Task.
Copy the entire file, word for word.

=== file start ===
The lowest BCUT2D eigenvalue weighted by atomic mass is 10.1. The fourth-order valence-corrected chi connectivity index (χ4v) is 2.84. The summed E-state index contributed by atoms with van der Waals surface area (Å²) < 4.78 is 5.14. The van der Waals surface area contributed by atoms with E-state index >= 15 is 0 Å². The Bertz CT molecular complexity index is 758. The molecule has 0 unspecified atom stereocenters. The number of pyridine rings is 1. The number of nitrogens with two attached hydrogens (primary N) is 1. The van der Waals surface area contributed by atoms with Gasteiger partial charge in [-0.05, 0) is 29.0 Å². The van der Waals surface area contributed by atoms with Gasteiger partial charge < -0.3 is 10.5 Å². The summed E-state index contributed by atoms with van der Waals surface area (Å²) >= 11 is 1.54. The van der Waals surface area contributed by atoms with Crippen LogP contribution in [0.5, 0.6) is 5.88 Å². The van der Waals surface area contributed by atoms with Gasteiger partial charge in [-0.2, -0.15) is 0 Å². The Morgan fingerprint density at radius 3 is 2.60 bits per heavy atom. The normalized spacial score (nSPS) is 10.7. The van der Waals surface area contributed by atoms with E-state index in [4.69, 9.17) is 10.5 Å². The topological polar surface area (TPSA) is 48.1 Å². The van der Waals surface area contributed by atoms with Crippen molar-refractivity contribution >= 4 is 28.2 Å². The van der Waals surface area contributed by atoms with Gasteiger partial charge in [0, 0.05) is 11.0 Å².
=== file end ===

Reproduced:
The lowest BCUT2D eigenvalue weighted by atomic mass is 10.1. The fourth-order valence-corrected chi connectivity index (χ4v) is 2.84. The summed E-state index contributed by atoms with van der Waals surface area (Å²) < 4.78 is 5.14. The van der Waals surface area contributed by atoms with E-state index >= 15 is 0 Å². The Bertz CT molecular complexity index is 758. The molecule has 0 unspecified atom stereocenters. The number of pyridine rings is 1. The number of nitrogens with two attached hydrogens (primary N) is 1. The van der Waals surface area contributed by atoms with Gasteiger partial charge in [-0.05, 0) is 29.0 Å². The van der Waals surface area contributed by atoms with Gasteiger partial charge < -0.3 is 10.5 Å². The summed E-state index contributed by atoms with van der Waals surface area (Å²) >= 11 is 1.54. The van der Waals surface area contributed by atoms with Crippen LogP contribution in [0.5, 0.6) is 5.88 Å². The van der Waals surface area contributed by atoms with Gasteiger partial charge in [-0.2, -0.15) is 0 Å². The Morgan fingerprint density at radius 3 is 2.60 bits per heavy atom. The normalized spacial score (nSPS) is 10.7. The van der Waals surface area contributed by atoms with E-state index in [4.69, 9.17) is 10.5 Å². The topological polar surface area (TPSA) is 48.1 Å². The van der Waals surface area contributed by atoms with Crippen molar-refractivity contribution >= 4 is 28.2 Å². The van der Waals surface area contributed by atoms with Gasteiger partial charge in [0, 0.05) is 11.0 Å².